"Achieve Textured Landscapes with Impasto"
by Mary Leone, a freelance writer on the arts residing in northwestern Washington State
Every weekday morning Alfred Currier can be seen driving his heavily rusted 1964 red volvo to his studio two blocks off the business section of Anacortes,Washington, the town he lives and works in. He shares a studio in a restored 1891 church building once belonging to the town's founder. The peaceful surroudings and high ceilings make this an ideal work site to complete his large oil impasto land-and skyscapes.
With thick glasses worn over
soft brown eyes, a dark wide-brimmed hat, ponytail, and looking extra tall
in jeans ripped at the knees, the painter can generally be spotted with
his constant companion, Boo, a seventy-pound blond mixed terrier with a
faintly pit-bull jaw. She sits in the back seat of his car, with her nose
out the window, one ear drooping. "When we got her," the artist recalls,
speaking in his slow, Appalachian baritone voice, "they told us she would
be small enough for our condo. But she kept growing. She's so much a part
of our lives now, what can I do?" He shrugs with a smile.
Anacortes is located on Fidalgo Island, the first of the nearly two hundred San Juan Islands lying off the coast of northern Washington State. It's about an hour's drive north of Seattle on a freeway with a connecting bridge to the mainland.
The town also nurtures a thriving arts colony. In second-story studios, painters, sculptors, and writers pursue the muse above the bustle of commerce below. Art galleries, art walks, and a summer arts-and-crafts festival showcase regional artists. Currier likes to paint the Northwest-its evergreens, cascading waterfalls, freshwater fishermen, field workers, old-growth, forested hiking trails, and ever-changing skies. He often packs up his easel and paints, and he and Boo drive out on location to capture the mood and power of the region. This can mean dealing with rain, gusting winds, and rapid light changes. Often, the composition he chooses to paint is gone in seconds.
use whatever approach I think will preserve the subject long enough to
capture its essence so I can make a painting of it," he notes. "Sometimes
it's a pastel or graphite sketch, sometimes a quick oil study, and other
times a photograph. I like plein air sketching because I can respond directly
to the subject, irrespective of composition and details. When I return
to the studio, I then plan out my work; but in my drawings and photos,
I've preserved the spontaneity and freshness of being on a location."
the area's kaleidoscopic horizons. High winds keep the clouds moving and
forming new shapes and colors. As a former sailboater, flyer, and cyclist,
he thrives on the weather's turbulence, and, as an artist, he relates to
the changing colors-the pinks, yellows, and mauves of morning skies, the
magnificent red and orange sunsets, and the violets of the island rising
up out of the mist. The morning light casts elongated shadows over fields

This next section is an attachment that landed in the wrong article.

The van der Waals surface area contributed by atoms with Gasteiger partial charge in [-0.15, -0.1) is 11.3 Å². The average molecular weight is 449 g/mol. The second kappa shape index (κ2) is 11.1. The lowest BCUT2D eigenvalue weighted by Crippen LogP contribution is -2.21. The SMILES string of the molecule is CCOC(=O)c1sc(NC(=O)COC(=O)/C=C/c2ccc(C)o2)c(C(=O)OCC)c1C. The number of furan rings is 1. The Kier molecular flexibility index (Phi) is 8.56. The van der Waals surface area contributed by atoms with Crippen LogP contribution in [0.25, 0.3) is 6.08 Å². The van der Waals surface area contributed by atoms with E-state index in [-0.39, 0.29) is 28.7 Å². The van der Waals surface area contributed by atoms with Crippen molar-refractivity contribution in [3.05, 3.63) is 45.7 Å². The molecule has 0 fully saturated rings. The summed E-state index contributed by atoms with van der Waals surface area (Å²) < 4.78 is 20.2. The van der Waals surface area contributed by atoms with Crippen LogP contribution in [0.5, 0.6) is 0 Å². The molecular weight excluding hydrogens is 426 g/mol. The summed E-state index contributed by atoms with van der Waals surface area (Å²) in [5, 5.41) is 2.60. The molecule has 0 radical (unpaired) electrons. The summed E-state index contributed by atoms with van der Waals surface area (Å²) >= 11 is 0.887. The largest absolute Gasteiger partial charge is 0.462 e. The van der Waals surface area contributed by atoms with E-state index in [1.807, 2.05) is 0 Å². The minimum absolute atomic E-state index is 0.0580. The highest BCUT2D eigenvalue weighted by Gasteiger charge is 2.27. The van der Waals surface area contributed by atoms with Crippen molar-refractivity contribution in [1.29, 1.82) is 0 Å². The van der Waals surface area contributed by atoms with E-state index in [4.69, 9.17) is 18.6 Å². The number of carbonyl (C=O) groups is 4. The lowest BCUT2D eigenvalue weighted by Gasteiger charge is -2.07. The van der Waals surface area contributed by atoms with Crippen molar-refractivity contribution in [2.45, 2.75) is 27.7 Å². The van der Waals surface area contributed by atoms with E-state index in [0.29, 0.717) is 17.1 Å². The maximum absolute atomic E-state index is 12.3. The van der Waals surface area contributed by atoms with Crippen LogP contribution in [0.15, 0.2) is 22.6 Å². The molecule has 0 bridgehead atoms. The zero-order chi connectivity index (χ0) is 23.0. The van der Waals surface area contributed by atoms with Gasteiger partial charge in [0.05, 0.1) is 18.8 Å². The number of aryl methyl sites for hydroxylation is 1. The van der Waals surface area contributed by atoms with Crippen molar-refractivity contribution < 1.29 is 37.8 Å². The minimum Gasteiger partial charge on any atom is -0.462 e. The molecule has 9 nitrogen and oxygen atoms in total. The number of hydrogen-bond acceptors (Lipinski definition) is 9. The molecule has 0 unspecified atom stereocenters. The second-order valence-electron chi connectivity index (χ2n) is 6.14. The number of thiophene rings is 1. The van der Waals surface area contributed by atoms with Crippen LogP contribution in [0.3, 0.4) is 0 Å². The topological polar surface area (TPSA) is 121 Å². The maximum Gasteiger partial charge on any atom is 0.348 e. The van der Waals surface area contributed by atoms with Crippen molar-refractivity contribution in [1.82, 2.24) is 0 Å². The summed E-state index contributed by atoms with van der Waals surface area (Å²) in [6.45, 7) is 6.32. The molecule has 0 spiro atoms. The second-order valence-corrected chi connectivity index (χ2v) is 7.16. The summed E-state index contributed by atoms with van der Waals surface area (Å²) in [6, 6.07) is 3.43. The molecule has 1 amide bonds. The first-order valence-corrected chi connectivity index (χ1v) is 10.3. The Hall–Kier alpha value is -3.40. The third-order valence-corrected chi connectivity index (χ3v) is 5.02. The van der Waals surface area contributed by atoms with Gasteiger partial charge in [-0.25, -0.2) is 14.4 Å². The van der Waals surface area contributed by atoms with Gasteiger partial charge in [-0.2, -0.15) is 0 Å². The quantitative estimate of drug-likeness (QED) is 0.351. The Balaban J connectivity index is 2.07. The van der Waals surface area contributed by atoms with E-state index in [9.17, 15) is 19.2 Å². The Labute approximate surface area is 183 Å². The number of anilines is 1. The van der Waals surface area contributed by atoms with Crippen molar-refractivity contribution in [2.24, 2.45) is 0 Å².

and farmlands, and the wind keeps the atmosphere charged. Currier's work
can be distinguished from other Northwest painters by his unique palette.
He often uses color complements against each other to create tension in
the painting instead of the saturated, monochromatic tones often associated
with painters of the region. "I like to use color-temperature changes rather
than shifts in values to define form," he explains. "This procedure allows
me to put many colors into an image and still retain its identity. For
example, a cloud containing reds, violets, and yellow will remain clearly
distinct from adjacent multicolored clouds."
Currier begins a painting by treating the canvas with a thick coating of Utrecht professional-grade gesso, which he applies with a coarse brush using sweeping gestures to create texture. A good portion of the textural effects on his canvas are created at this stage. Next, he applies pigments thinned with mineral spirits in transparent washes over the entire canvas. When the washes are thoroughly dry, he sketches in the major forms.
After the initial block-in is dry, Currier than mixes and applies a variety of warm and cool hues to each plane of color, keeping the same value within that plane. He builds up the texture in layers with large brushes or a palette knife, remembering to paint fat over lean, and keeping his darks clear and thin while thickening the paint as he starts adding lighter tones. To combat archival problems common to impasto, such as cracking, the artist uses Gamblin's G-Gell as a medium.
paints with Gamblin oil paints, and his palette is made up of flake white,
Naples yellow, cadmium yellow, cadmium red light, cadmium red deep, alizarin
crimson, transparent earth orange, perylene red, yellow ochre, cadmium
green, cobalt blue, viridian, and ultramarine blue. He uses Grumbacher
Currier received his formal education at Columbus College of Art Design in Ohio and the American Academy of Art in Chicago, where he earned his degree in fine arts. His works can be found in numerous private and corporate collections. The artist is represented by Insights Gallery in Anacortes, WA, and the Lawrence Gallery, in Sheridan and Portland, OR.
All images copyright © 2017 Alfred Currier. All rights reserved.